Latter Day Saints' Messenger and Advocate/Volume 1/Number 12/Letter to John Whitmer from Joseph Smith, Jr. (Sep. 1835)
To the elders of the church of Latter Day Saints.
After so long a time, and after so many things having been said, I feel it my duty to drop a few hints, that, perhaps, the elders, traveling through the world to warn the inhabitants of the earth to feel the wrath to come, and save themselves from this untoward generation, may be aided in a measure, in doctrine, and in the way of their duty. I have been laboring in this cause for eight years, during which time I have traveled much, and have had much experience. I removed from Seneca county, N. Y. to Geauga county, Ohio, in February, 1831.
Having received, by an heavenly vision a commandment, in June following, to take my journey to the western boundaries of the State of Missouri, and there designate the very spot, which was to be the central spot, for the commencement of the gathering together of those who embrace the fulness of the everlasting gospel—I accordingly undertook the journey with certain ones of my brethren, and, after a long and tedious journey, suffering many privations and hardships, I arrived in Jackson county Missouri; and, after viewing the country, seeking diligently at the hand of God, he manifested himself unto me, and designated to me and others, the very spot upon which he designed to commence the work of the gathering, and the upbuilding of an holy city, which should be called Zion:—Zion because it is to be a place of righteousness, and all who build thereon, are to worship the true and living God—and all believe in one doctrine even the doctrine of our Lord and Savior Jesus Christ. "Thy watchmen shall lift up the voice; with the voice together shall they sing: for they shall see eye to eye, when the Lord shall bring again Zion."—Isaiah 52:8.
Here we pause for a moment, to make a few remarks upon the idea of gathering to this place. It is well known that there were lands belonging to the government, to be sold to individuals; and it was understood by all, at least we believed so, that we lived in a free country, a land of liberty and of laws, guaranteeing to every man, or any company of men, the right of purchasing lands, and settling, and living upon them: therefore we thought no harm in advising the Latter Day Saints, or Mormons, as they are reproachfully called, to gather to this place, inasmuch as it was their duty, (and it was well understood so to be,) to purchase, with money, lands, and live upon them—not infringing upon the civil rights of any individual, or community of people: always keeping in view the saying, "Do unto others as you would wish to have others do unto you." Following also the good injunction: "Deal justly, love mercy, and walk humbly with thy God."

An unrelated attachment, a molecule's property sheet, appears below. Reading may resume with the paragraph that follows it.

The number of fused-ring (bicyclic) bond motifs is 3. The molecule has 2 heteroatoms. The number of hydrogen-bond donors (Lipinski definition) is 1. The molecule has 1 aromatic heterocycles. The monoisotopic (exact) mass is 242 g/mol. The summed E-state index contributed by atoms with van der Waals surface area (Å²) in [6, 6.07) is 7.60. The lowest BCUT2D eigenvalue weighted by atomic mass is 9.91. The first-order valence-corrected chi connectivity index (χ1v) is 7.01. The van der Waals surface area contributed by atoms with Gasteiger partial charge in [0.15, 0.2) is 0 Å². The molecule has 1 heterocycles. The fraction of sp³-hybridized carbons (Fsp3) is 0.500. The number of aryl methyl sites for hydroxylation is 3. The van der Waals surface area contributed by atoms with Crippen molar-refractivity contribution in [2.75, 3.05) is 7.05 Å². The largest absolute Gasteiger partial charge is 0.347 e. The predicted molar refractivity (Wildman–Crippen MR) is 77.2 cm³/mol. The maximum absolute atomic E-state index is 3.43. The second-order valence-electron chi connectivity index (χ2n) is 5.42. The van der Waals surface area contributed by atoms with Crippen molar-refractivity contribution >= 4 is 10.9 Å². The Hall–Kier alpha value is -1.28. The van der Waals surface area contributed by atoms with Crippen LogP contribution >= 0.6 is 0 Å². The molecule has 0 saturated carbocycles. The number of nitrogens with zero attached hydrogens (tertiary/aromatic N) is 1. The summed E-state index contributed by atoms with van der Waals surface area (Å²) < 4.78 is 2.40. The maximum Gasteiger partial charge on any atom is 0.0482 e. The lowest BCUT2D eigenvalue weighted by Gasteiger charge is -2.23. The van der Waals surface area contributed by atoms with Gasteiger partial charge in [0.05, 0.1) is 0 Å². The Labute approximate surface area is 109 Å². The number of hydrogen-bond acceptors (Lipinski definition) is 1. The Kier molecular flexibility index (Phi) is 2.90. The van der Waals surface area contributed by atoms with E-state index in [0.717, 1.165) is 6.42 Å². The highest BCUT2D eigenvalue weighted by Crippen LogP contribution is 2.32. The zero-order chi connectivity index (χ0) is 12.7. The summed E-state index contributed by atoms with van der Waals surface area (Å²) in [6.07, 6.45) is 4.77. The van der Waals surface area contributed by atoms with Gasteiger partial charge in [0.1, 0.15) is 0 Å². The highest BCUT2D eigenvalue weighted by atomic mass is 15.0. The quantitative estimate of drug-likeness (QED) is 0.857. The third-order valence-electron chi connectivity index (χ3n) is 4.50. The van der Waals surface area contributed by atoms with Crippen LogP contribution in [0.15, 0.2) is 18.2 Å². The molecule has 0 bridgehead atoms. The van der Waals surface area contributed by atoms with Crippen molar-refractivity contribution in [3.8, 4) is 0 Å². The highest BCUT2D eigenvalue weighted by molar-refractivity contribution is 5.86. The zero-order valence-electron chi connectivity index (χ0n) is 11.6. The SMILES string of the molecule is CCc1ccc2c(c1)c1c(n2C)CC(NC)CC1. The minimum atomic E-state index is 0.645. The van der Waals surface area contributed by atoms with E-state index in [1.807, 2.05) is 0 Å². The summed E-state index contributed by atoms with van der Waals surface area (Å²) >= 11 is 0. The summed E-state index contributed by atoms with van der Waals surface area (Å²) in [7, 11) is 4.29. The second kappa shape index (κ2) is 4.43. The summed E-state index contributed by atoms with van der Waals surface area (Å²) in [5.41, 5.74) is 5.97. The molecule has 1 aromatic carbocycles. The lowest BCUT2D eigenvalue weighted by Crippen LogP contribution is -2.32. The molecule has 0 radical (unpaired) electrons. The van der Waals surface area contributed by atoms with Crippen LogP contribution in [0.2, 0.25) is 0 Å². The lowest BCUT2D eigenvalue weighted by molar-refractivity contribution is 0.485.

These were our motives in teaching the people, or Latter Day Saints, to gather together, beginning at this place. And inasmuch as there are those who have had different views from this, we feel, that it is a cause of deep regret: For, be it known unto all men, that our principles concerning this thing, have not been such as have been represented by those who, we have every reason to believe, are designing and wicked men, that have said that this was our doctrine:—to infringe upon the rights of a people who inhabit our civil and free country: such as to drive the inhabitants of Jackson county from their lands, and take possession thereof unlawfully. Far, yea, far be such a principle from our hearts: it never entered into our mind, and we only say, that God shall reward such in that day when he shall come to make up his jewels.
But to return to my subject: after having ascertained the very spot, and having the happiness of seeing quite a number of the families of my brethren, comfortably situated upon the land, I took leave of them, and journeyed back to Ohio, and used every influence and argument, that lay in my power, to get those who believe in the everlasting covenant, whose circumstances woulp [would] admit, and whose families were willing to remove to the place which I now designated to be the land of Zion: And thus the sound of the gathering, and of the doctrine, went abroad into the world; and many we have reason to fear, having a zeal not according to knowledge, not understanding the pure principles of the doctrine of the church, have no doubt, in the heat of enthusiasm, taught and said many things which are derogatory to the genuine character and principles of the church, and for these things we are heartily sorry, and would apologize if an apology would do any good.
But we pause here and offer a remark upon the saying which we learn has gone abroad, and has been handled in a manner detrimental to the cause of truth, by saying, "that in preaching the doctrine of gathering, we break up families, and give license for men to leave their families; women their husbands; children their parents, and slaves their masters, thereby deranging the order, and breaking up the harmony and peace of society." We shall here show our faith, and thereby, as we humbly trust, put and end to these faults, and wicked misrepresentations, which have caused, we have every reason to believe, thousands to think they were doing God's service, when they were persecuting the children of God: whereas, if they could have enjoyed the true light, and had a just understanding of our principles, they would have embraced them with all their hearts, and been rejoicing in the love of the truth.